For some reason, I have the lyrics to Joni Mitchell’s song River rolling through my head a lot lately. “It’s coming on Christmas / They’re cutting down trees / They’re putting up reindeer / And singing songs of joy and peace…”. No matter what Christmas station I listen to on the radio / Pandora / Spotify — This is the song that finds its way into my mental rotation. Sort of heart-aching and beautiful, but it doesn’t exactly elicit those warm, fuzzy Christmas-of-yore feelings we so yearn to capture as adults.
I’m not sure where those feelings went, or when they started to dissipate, but I do miss that magic and the ritual.
This year, for Christmas, T & I decided that we didn’t want to be a part of the hustle and bustle. We decided to take our allotted Christmas gift budget and, instead of buying gifts for our family, we would donate the money (& make gifts for the fam with what we had on hand). This year, for whatever reason, this felt far more important (not that this year is any different than any other, in reality).
We donated to several organizations that help keep the homeless fed and warm during the colder weather. Because, honestly, ‘there but for the grace of God go I.’ We also sent medical supplies to the folks at Standing Rock after the water canon incident. We opted to keep cash in our wallets to give to people standing out in the freezing weather with their signs asking for help and statements of “God Bless You.”
We opted for all of this, with one exception to our budget. Books. We set aside money so we could buy each other books.
We both love the ritual of Jolabokaflod (Yo-la-Bo-ka-flood) the Icelandic tradition of gifting books for Christmas. For us, the giving of books has as much weight as donating to those in need. Whether collecting or reading, books are far too important (in our house) to disregard. We should probably have a sign that reads “Food, Shelter, Books.”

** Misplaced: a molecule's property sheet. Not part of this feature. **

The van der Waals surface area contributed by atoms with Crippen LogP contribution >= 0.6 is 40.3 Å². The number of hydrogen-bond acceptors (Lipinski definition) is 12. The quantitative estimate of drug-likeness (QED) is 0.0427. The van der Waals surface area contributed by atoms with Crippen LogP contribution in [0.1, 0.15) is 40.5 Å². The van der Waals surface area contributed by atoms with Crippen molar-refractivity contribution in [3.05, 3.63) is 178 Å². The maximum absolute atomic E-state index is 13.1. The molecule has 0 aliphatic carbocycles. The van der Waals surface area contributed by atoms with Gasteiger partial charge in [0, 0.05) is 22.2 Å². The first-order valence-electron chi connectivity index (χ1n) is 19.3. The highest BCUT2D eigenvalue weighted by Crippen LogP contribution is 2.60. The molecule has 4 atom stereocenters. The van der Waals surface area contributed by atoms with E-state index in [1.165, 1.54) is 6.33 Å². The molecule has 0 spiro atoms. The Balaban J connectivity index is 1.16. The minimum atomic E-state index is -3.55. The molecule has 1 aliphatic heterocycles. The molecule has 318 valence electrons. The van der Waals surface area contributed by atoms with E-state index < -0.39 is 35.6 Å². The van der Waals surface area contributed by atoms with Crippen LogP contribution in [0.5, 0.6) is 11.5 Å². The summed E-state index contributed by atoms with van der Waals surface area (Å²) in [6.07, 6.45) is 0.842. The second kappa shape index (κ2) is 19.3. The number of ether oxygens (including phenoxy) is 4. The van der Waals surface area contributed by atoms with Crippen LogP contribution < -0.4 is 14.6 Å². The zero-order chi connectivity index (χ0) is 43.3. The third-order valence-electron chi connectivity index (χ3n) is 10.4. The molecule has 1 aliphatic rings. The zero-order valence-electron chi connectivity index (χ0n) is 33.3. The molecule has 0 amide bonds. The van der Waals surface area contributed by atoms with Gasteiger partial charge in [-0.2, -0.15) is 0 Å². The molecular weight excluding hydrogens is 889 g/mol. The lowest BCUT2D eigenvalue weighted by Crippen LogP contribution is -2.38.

Yesterday (11 days into December, and 14 days out from Christmas), we ventured out to the bookstore. We have several independent bookstores here now, but we found ourselves in proximity to the Barnes & Noble, so that’s where we ended up. I’d actually forgotten (gasp) that B&N had signed books for sale. Just too many other things on my mind lately. I was happy to see that the selection had dwindled a bit since Thanksgiving. Instead of the tables stacked with autographed tomes, there was one small section of shelves left. (I hope this is because people bought a lot of books & not because they had a smaller stock of books to begin with.)
They had one signed Lois Lowry left on the shelf, so I grabbed it. It was a bit shelf worn—but it was Lois Lowry. I hugged it to my chest as I walked around the store. Funny that I now own 3 copies of The Giver. None of them first editions. (It makes me wonder, when I die, what people will think about this weird lady with all of the books.)
I also found a book that T had expressed interest in months ago. I’m sure she’s forgotten by now, so it should be a surprise.
Beyond that, I found myself wandering to the “news stand” section. Once upon a time you could find all varieties of newspapers there. I was sad to see that this is no longer the case (& probably hasn’t been the case for a while). I just really wanted to hold the New York Times in my hands. Now, strangely, it looks like the only place I can get the NYT, other than directly from the source, is Starbucks. I’m grateful that they carry it, but what a strange time we live in.
T & I will be celebrating Jolabokaflod on the 21st this year (which happens to be solstice, although we didn’t plan that). After that we will be busy traveling and spending time with family, but I will report back what books we got.
I hope this finds you well, and I hope that you receive many books this holiday season.